Infectious canine hepatitis (ICH) is a disease caused by the canine adenovirus 1, an organism found worldwide and known for its stability outside its host (it can survive up to two weeks in the environment!).
The virus is shed in all body excretions, and can be found in the urine of a recovered dog for up to six months. Direct contact with an infected dog, which typically is under one year of age and unvaccinated, is the primary method of disease transmission.
As the name implies, once this virus enters the body, it can cause severe inflammation in the liver. ICH does not, however, stop there. Other organ systems, including the eyes and kidneys, can be affected and damaged as well.
Loss of appetite, depression, and fever, sometimes reaching 106 degrees Fahrenheit, are initial symptoms seen. Enlargement of the tonsils and other lymph nodes occurs as the virus multiplies in these regions. And as the liver is attacked, abdominal pain and jaundice become evident. Finally, inflammation of the blood vessels within the body can lead to clotting problems and internal bleeding.
A unique lesion characterisitic of infectious canine hepatitis can develop later as the disease progresses. This is known as "blue eye". It's called that because one or both eyes can take on a blue appearance due to fluid build-up and inflammation within the eye(s).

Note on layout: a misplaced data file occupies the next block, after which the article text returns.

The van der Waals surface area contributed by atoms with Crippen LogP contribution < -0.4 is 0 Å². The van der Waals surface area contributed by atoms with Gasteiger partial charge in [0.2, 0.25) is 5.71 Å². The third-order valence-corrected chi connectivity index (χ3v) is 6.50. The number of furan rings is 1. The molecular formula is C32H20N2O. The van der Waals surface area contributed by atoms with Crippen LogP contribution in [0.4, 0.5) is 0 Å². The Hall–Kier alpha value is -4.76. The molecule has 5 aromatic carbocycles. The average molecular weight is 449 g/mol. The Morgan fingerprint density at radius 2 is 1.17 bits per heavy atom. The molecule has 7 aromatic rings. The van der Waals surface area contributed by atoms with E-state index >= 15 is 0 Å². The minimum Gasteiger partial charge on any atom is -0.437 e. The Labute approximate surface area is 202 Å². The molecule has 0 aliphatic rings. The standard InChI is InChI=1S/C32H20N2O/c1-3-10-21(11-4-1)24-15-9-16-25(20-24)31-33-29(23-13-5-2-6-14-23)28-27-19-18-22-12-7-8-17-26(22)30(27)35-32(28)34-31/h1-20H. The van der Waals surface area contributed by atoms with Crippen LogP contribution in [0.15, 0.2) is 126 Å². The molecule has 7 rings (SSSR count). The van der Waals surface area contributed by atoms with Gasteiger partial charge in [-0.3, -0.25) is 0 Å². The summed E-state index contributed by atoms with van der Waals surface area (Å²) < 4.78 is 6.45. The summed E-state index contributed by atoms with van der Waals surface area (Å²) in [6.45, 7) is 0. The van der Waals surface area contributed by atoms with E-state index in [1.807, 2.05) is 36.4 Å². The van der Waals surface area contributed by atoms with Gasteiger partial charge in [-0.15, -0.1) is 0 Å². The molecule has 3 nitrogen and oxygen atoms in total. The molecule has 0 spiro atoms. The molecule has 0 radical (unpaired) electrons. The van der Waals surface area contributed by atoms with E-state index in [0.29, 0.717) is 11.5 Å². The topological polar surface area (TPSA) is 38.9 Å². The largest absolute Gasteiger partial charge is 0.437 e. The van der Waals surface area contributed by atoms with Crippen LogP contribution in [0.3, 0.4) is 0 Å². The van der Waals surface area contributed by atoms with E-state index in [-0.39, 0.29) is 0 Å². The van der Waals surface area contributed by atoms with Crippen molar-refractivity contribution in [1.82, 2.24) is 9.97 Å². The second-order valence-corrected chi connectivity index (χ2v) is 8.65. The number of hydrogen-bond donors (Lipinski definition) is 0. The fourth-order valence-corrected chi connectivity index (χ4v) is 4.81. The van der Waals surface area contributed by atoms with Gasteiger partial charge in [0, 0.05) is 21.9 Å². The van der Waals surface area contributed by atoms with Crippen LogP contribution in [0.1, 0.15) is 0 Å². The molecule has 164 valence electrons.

Diagnosis of infectious canine hepatitis is based upon the age of the animal involved, vaccination history, and laboratory analysis of the blood, which usually demostrates elevated liver enzyme levels, low white blood cell counts, and increased clotting times. Biopsy samples might reveal the actual presence of the virus within the tissue itself, although this diagnostic approach is rarely taken.
Treatment aims include preventing secondary complications, including bacterial infections, and giving intravenous fluids to combat dehydration. In severe cases, blood transfusions could be required. Even when vigorous therapy is instituted, prognosis for recovery remains very guarded in the majority of cases.
This is one disease that can easily be prevented through vaccination. Puppies should receive a complement of three vaccines given one month apart starting at 8 weeks of age, with a booster administered periodically based upon your veterinarian's recommendation for your individual pet.